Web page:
“Can I Deduct Unreimbursed Employee Expenses?”

 

The Tax Cut and Jobs Act made sweeping changes to the U.S. tax system. One of the biggest changes was removing the deduction for unreimbursed employee business expenses.

The unreimbursed business expenses exemption began with 2018 tax returns. This means employees can no longer offset their taxable income with employee business expenses.

What Were The Previous Rules About Unreimbursed Employee Business Expenses?

Prior to 2018, an employee could deduct unreimbursed job expenses to the extent these expenses, along with certain other miscellaneous expenses, were more than 2% of their adjusted gross income. The employee would need to be eligible to itemize to deduct these expenses.

However, with tax reform, all miscellaneous “2%” expenses, including unreimbursed employee expenses are not allowed between 2018 and 2025. Expenses such as union dues, work-related business travel, or professional organization dues are no longer deductible, even if the employee can itemize deductions.

Self-employed taxpayers may continue to deduct ordinary and necessary business expenses against self-employment income on Schedule C or Schedule F.

Exception to Unreimbursed Business Expenses

Unreimbursed partnership expenses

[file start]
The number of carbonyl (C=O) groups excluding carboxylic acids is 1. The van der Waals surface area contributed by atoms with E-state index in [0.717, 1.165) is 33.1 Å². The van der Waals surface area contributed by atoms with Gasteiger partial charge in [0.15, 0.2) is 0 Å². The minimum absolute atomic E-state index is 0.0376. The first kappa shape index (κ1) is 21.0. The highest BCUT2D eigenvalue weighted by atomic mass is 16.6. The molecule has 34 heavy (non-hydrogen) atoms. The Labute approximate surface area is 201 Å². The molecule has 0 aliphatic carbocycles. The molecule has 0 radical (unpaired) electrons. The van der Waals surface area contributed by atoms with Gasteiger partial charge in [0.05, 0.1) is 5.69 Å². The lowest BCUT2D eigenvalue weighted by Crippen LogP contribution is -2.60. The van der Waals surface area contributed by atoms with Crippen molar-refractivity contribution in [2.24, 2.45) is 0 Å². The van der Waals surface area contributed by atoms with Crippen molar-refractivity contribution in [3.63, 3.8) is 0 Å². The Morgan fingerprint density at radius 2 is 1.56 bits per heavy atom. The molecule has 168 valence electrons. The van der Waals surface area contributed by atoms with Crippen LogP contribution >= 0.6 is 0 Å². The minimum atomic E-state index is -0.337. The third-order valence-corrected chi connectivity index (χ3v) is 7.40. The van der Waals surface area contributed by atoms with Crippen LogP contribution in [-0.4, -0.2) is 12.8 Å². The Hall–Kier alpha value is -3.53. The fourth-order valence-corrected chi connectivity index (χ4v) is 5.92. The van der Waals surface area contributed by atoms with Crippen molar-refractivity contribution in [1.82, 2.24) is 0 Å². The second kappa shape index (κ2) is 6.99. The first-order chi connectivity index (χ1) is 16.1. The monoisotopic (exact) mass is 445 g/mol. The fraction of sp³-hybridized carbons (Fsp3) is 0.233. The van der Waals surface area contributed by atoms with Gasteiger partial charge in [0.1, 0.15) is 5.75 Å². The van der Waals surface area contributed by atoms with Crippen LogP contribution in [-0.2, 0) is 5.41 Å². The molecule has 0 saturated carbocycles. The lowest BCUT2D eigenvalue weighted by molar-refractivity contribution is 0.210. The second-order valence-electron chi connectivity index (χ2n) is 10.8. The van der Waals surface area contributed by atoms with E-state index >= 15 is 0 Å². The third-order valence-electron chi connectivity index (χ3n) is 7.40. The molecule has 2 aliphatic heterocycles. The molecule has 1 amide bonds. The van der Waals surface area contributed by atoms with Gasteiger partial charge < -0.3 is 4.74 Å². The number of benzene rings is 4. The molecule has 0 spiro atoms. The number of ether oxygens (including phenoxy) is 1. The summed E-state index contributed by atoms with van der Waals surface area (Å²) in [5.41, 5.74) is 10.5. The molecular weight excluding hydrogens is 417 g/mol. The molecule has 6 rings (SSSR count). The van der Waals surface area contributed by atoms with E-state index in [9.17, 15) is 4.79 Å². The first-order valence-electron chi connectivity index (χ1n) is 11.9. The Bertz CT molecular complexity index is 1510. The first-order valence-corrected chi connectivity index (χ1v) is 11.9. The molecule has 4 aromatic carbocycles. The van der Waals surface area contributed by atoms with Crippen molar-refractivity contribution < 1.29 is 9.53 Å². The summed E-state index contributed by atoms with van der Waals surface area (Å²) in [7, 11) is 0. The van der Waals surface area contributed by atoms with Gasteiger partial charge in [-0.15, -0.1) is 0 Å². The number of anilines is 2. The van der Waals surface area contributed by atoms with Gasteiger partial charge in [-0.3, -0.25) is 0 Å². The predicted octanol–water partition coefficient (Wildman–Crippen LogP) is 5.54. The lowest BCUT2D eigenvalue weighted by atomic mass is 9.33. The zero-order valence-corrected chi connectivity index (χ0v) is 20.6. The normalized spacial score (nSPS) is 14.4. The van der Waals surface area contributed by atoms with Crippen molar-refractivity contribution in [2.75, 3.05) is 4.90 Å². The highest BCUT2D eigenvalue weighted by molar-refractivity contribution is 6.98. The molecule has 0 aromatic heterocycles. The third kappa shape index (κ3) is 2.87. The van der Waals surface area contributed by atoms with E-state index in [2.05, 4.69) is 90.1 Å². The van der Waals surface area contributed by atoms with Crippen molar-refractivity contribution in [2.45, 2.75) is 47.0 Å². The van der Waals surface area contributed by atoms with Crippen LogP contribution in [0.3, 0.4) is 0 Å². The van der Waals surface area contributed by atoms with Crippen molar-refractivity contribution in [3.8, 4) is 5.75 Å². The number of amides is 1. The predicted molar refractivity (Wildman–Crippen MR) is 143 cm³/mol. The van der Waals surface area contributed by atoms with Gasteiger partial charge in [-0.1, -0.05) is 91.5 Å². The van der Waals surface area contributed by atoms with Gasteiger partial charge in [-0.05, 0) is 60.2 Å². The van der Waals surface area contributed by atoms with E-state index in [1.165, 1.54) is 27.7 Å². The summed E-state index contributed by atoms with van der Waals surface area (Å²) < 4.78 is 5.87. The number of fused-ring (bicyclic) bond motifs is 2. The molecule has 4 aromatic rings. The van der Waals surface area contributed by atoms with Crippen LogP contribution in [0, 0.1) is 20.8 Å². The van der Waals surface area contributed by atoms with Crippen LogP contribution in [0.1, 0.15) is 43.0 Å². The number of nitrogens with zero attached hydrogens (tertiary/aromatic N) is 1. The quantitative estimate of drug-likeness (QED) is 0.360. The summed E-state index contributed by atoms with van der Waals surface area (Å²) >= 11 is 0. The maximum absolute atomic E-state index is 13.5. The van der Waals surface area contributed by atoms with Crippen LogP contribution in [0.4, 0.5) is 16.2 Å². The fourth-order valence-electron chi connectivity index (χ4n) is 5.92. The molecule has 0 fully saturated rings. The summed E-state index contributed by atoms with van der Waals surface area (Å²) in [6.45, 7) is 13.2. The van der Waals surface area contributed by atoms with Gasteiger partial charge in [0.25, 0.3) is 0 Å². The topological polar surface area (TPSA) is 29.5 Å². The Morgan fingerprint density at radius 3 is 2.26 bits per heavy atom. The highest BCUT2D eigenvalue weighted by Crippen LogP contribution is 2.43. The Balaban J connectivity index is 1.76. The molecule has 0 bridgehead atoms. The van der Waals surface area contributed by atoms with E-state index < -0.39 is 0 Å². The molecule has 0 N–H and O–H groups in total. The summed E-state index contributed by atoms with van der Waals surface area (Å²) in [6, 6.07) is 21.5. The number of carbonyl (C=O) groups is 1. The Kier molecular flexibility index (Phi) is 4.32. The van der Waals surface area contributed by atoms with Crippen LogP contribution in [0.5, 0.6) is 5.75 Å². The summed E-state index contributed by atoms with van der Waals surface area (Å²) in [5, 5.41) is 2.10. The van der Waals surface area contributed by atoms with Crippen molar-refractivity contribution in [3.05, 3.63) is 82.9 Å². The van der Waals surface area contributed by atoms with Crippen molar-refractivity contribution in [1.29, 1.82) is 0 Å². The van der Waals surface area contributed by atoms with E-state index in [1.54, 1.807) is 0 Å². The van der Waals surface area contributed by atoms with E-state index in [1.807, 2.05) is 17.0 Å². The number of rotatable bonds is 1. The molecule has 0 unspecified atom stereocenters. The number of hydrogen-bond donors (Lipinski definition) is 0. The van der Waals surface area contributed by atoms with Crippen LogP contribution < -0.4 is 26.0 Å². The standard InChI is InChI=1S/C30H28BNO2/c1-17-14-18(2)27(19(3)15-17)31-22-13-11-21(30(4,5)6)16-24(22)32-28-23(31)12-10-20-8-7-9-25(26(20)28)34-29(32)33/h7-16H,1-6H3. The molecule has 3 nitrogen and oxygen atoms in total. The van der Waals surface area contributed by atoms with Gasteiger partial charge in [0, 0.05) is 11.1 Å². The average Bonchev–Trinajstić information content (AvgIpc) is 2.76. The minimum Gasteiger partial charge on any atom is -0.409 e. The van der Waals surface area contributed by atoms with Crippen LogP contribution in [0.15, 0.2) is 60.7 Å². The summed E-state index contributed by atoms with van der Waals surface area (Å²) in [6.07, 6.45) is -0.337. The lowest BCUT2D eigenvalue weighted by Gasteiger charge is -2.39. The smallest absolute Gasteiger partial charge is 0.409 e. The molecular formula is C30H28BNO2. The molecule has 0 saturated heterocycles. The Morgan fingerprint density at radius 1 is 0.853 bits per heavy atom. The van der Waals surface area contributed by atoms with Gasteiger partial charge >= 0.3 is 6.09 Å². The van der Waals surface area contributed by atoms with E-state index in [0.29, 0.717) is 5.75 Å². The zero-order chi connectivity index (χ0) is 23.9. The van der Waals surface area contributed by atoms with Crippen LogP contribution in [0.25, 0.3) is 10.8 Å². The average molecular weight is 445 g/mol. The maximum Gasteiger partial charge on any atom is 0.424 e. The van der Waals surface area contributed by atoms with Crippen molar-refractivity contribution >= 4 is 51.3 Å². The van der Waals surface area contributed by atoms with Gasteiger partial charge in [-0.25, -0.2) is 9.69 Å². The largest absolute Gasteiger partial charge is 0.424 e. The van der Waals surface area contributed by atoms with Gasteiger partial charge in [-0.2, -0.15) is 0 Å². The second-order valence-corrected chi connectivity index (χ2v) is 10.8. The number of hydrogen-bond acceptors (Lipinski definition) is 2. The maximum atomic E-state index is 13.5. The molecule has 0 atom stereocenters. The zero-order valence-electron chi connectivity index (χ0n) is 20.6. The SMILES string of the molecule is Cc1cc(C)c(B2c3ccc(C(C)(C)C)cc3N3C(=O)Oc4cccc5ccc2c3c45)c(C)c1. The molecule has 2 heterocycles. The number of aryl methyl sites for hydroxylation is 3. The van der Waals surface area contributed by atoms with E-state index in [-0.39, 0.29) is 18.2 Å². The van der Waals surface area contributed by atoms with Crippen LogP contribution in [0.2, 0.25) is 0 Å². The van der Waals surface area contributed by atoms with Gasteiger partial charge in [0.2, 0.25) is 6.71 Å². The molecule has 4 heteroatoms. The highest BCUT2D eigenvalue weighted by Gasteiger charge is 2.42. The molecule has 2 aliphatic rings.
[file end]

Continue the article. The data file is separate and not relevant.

The unreimbursed business expense change doesn’t have an effect on the unreimbursed business expenses that non-wage-earning self-employed individuals (individual filing Schedule C or Schedule F) are allowed to claim to offset their income subject to the self-employment tax.

Previous Business Expense Deductions Rule

Prior to 2018, employees were allowed to claim deductions for their unreimbursed business expenses as itemized deductions on their tax return. This allowed employees to reduce their tax liability on account of having several common business tax deductions, including the following:

  • Travel
  • Supplies
  • Many other business-related items

Under these older rules, an employee’s tax deduction for their unreimbursed employee business expenses could only be claimed if they itemized their deductions (as opposed to claiming the standard deduction), and was only allowed to the extent the total of these expenses exceeded 2% of their adjusted gross income (AGI). Tax reform not only eliminated this deduction for unreimbursed employee business expenses, but also eliminated all other miscellaneous itemized deductions subject to the 2% limit.

Will Business Expense Deductions Return?

The elimination of the deduction for employee business expenses under the TCJA is not permanent, as the deduction will be reinstated beginning in 2026.

Navigating Employee Business Expenses

Figuring out if employee business expenses are deductible can be confusing – which is why we are here to help. Whether you make an appointment with one of our knowledgeable tax pros or choose one of our online tax filing products, you can count on H&R Block to maximize your tax deductions.

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